Many goods are imported into Indonesia every day. To ensure that all such imports are done in a legal and ethical manner, the government of Indonesia has instituted a variety of import laws. These laws have also played a role in increasing the economic growth of the country.

Indonesia Import Laws

Indonesia is home to one of the world’s largest economies. The country is well-endowed with natural resources such as crude oil, copper, tin, natural gas, and gold. Thus, its per capita income and economic growth rate have been able to increase steadily. One of the other leading factors that has greatly promoted its economic growth is trade. Indonesia’s status one of the world’s largest importers has greatly contributed to the growth of its Gross Domestic Product (GDP). The growth of the country’s GDP has also been attributed to Indonesia’s efforts to integrate its economy with that of the world. This has been done through reducing international trade barriers such as non-tariff barriers (NTBs), a move that has greatly fueled foreign direct investment (FDI).

As one of the leading importers globally, Indonesia is prone to various illegal and unsafe trade practices that pose great danger not only to its economy but also its citizens. To ensure such practices do not affect the economy negatively, the government of Indonesia has created laws which have to be strictly followed by any importer in the country. There have been many laws which have been developed and restrictions which have been imposed with regard to importation activities.

The Most Important Import Laws of Indonesia

While trying to boost its economic growth, Indonesia must ensure that its importation activities do not stifle the growth. Several restrictions have to be put in place by the relevant authorities with regard to security risks and the smuggling of illegal items. As compared to other countries, Indonesia has some of the strictest laws with regard to import restrictions. Therefore, anyone who plans to import any items into Indonesia has to fulfill several requirements.

One must be in possession of a business license to be able to carry out import activities. All business licensing is facilitated by the Ministry of Trade. A Business Identity Number is also issued by the Ministry of Trade. An import license is another mandatory requirement. The import license is divided into two categories; the General Import License and the Producer Import License. An importer conducting business without either of these required licenses has broken the law and will be suitably punished.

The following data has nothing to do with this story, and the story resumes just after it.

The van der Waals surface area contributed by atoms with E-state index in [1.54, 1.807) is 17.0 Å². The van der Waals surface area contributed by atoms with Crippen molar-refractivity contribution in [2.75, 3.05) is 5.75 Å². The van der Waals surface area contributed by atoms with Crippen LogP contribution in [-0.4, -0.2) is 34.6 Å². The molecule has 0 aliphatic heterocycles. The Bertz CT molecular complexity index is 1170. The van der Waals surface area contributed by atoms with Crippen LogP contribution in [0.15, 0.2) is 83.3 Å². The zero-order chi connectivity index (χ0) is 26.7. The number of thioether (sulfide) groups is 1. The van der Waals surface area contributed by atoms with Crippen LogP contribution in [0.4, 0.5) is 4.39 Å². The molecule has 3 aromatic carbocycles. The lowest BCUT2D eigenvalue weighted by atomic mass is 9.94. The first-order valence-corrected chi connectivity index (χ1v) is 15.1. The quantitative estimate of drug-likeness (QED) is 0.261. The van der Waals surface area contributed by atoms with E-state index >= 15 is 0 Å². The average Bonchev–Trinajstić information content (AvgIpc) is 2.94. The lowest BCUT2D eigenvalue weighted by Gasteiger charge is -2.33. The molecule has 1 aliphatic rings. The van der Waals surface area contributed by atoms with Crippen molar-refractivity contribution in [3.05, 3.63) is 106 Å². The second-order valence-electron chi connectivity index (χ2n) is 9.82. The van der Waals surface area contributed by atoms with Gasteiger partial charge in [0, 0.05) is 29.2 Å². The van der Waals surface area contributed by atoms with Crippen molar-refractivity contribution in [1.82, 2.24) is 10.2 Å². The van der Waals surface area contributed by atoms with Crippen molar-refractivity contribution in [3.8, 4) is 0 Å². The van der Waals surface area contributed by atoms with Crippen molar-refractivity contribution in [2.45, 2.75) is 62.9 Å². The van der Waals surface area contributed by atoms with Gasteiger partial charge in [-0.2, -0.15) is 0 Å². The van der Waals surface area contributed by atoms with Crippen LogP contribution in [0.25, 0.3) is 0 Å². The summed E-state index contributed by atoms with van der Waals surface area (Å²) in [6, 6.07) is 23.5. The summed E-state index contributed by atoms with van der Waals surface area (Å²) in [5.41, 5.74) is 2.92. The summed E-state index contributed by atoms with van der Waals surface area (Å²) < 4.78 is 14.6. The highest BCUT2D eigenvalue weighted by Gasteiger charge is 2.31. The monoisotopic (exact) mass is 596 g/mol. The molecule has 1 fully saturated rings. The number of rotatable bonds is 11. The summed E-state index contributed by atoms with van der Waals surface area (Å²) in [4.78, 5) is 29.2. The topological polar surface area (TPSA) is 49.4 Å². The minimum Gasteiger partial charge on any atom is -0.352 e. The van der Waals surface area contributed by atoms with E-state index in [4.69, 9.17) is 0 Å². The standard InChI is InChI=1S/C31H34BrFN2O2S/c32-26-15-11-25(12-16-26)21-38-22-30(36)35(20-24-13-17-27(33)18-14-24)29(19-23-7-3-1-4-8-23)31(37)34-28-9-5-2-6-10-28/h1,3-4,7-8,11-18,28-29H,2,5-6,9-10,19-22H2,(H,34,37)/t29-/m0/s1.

If you are having any trouble in obtaining a valid business license in Indonesia, let us at Paul Hype Page & Co assist you. We will guide you through the process of obtaining whichever business license you might need so that you may begin your company’s business operations as soon as possible. Through our services, you can be sure that you will receive the business license you need as soon as possible and without facing any problems.

Importers are also required to provide several documents when conducting business activities. These include customs import declaration, certificate of insurance, packing list, commercial invoice duly signed by the manufacturer as authentic, and a bill of lading in the form three endorsed original copies and four non-negotiable copies. Indonesia considers it important to protect its citizens from harmful and sub-standard products. At the moment, there have not been any discussions to change the import restriction laws; thus, there is no possibility that these laws will soon be changed.

The importation of goods into Indonesia has to follow a due process which includes two major stages. The first stage includes finding a buyer within Indonesia after which both parties are required to decide on the most appropriate terms of trade. However, before this, an importer or distributor with a valid importing license must be sourced. Registering with relevant authorities is necessary before certain products can be imported. All required supporting documents must be duly completed before the importer can proceed to process them.

The clearance process is the second stage of the importation process. Once the importer has completed the necessary payments and had them approved by the relevant authorities, the clearance process begins. The Customs Declaration Form (PIB) is then submitted to the Customs Office alongside its supporting documents. The submission is done for the purposes of obtaining a Customs Clearance Approval. These supporting documents include a customs registration number (SRP), import identification number (API), proof of deposit of custom duty, tax registration number (NPWP), and authorization letter.